Combining the facial recognition decisions of humans and computers can prevent costly mistakes database builder

After a series of bank robberies that took place in the US in 2014, police arrested Steve Talley. He was beaten during the arrest and held in maximum security detention for almost two months. His estranged ex-wife identified him as the robber in CCTV footage and an FBI facial examiner later backed up her claims.

It turned out Talley was not the perpetrator. Unfortunately, his arrest left him with extensive injuries, and led to him losing his job and a period of homelessness. Talley has now become an example of what can go wrong with facial identification.

My research focuses on how to improve the accuracy of these decisions. This can make society safer by protecting against terrorism, organised crime and identity fraud. And make them fairer by ensuring that errors in these decisions do not lead to people being wrongly accused of crimes.


To understand just how challenging this task can be, try it for your self: are the images below of the same person or different people? Same or different person? The correct answer is provided at the end of this article. Humans versus machines

We recruited two groups of professional facial identification experts. One group were international experts that produce forensic analysis reports for court (Examiners). Another group were face identification specialists that made quicker decisions, for example when reviewing the validity of visa applications or in forensic investigation (Reviewers). We also recruited a group of “ super-recognisers” who have a natural ability to identify faces, similar to groups that have been deployed as face identification specialists in the London Metropolitan Police.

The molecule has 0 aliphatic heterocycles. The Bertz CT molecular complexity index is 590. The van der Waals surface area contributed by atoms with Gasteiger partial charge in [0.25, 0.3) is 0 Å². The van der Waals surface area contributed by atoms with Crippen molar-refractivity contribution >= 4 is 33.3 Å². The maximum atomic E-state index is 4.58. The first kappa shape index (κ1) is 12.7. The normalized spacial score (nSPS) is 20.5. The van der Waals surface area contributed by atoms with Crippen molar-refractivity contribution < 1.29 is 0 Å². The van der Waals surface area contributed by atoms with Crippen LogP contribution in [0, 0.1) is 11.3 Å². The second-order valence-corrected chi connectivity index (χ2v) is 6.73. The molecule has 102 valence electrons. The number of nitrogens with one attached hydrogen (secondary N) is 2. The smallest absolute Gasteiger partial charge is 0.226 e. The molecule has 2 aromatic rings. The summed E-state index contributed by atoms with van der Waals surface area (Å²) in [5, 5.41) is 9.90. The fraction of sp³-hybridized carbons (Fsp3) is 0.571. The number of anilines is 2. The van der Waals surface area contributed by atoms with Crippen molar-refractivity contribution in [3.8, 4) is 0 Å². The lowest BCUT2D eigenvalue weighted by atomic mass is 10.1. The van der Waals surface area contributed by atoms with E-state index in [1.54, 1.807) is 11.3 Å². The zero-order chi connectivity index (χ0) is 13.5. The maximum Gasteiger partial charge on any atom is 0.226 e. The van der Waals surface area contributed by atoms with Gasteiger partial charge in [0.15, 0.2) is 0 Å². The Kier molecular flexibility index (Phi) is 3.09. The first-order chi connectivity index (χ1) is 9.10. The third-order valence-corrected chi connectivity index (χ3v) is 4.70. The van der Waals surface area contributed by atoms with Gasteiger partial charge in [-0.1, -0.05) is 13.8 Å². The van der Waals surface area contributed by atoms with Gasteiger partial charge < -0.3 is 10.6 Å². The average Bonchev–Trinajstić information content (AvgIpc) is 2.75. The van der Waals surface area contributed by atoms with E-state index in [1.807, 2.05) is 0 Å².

Interestingly, the super-recognisers also performed extremely well, with three out of 12 attaining the maximum possible score. These people had no specialist training or experience in performing face identification decisions, suggesting that selecting people based on natural ability is also a promising solution.

Performance of the algorithms is shown by the red dots on the right of the graph. We tested three iterations of the same algorithm as the algorithm was improved over the last two years. There is a clear improvement of this algorithm with each iteration, demonstrating the major advances that Deep Convolutional Neural Network technology have made over the past few years.

Our study provides a solution to this problem. By averaging the responses of groups of humans, using what is known as a “ wisdom of crowds” approach, we were able to attain near-perfect levels of accuracy. Group performance was also more predictable than individual accuracy.

Importantly, this application of face recognition technology is not automatic – like automated border control systems are. Rather, the technology generates “candidate lists” like the one shown below. For the systems to be of any use, humans must review these candidate lists to decide if the target identity is present. A ‘candidate list’ returned by face recognition software performing a database search. Humans must adjudicate the output of these systems by deciding whether the person in the ‘probe’ image – the image at the top – is pictured in the array below, and if so to select the matching face. The correct answer is provided at the end of this article.

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